When you have a lawn to maintain, you know what it can do to your water bill. Using all that water also isn't always best for the environment. Here's how you can get your lawn the water it needs while staying green.
Can You Skip a Lawn?
In some areas, there's a movement to replace lawns with native plants, rocks, vegetable gardens, or even artificial turf. If you go with native plants, the idea is you don't need any water except for your natural rain cycles. If you have a vegetable garden, it often can use less water than grass, but even if it doesn't, you're still reducing your carbon footprint by growing your own food.
There's a couple of problems with not having a lawn. First, certain communities simply won't allow it. If you don't have green grass, the homeowners association will fine you. Second, sometimes you want to have a lawn for your kids or dogs to play on, or you may just want that look.
One option for watering your lawn is to store rainwater. The typical setup is to capture the rain that hits your roof by running your gutters into a storage tank. You then hook the tank up into your sprinkler system and use the stored water to handle the waterings between rain.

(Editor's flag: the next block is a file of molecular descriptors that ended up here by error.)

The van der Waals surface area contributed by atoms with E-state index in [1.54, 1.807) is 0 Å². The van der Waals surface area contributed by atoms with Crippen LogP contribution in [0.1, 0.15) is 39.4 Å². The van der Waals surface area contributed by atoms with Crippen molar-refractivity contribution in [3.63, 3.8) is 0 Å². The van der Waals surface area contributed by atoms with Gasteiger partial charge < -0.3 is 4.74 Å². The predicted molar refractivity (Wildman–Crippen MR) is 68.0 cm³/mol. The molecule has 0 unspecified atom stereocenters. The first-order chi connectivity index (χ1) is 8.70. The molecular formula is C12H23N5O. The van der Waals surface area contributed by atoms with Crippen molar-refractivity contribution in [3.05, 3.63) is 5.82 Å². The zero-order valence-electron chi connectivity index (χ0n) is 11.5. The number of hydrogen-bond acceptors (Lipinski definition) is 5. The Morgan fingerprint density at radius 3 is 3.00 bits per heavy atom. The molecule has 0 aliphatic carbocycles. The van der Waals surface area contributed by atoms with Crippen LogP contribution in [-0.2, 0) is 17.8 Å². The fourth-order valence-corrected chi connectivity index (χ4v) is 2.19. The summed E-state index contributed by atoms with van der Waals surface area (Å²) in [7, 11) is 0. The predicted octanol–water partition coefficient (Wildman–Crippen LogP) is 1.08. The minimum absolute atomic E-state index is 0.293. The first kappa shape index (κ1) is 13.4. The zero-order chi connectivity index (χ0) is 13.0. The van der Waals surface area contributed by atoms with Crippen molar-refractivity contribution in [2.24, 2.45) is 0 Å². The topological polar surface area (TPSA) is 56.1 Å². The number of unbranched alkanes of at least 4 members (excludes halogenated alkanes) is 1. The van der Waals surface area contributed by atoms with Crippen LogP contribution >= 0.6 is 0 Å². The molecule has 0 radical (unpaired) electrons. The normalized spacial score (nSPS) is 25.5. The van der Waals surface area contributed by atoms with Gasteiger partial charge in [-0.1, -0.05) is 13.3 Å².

This setup comes from people saving water for indoor use, but it doesn't work in many places for lawn watering. If you don't have a lot of rain to water your lawn directly, it's hard to store up enough water to cover all of the time during the year when you don't have rain.
Installing a Well
Installing a well can be an excellent option for watering your lawn. You may be able to get all of the water you need from natural sources and never run up your water bill again. Because wells use water from deep under the ground, they don't rely much on how much it rains. This allows you to use a well even if you only have short rainy seasons.
There is no difference between using well water and using the city water supply. You'll just need to contact your sprinkler system into the well. After that, you can run it on a timer or manually water as you always have.
To learn more about having a well installed, contact a local well drilling service like Russell Well Drilling today.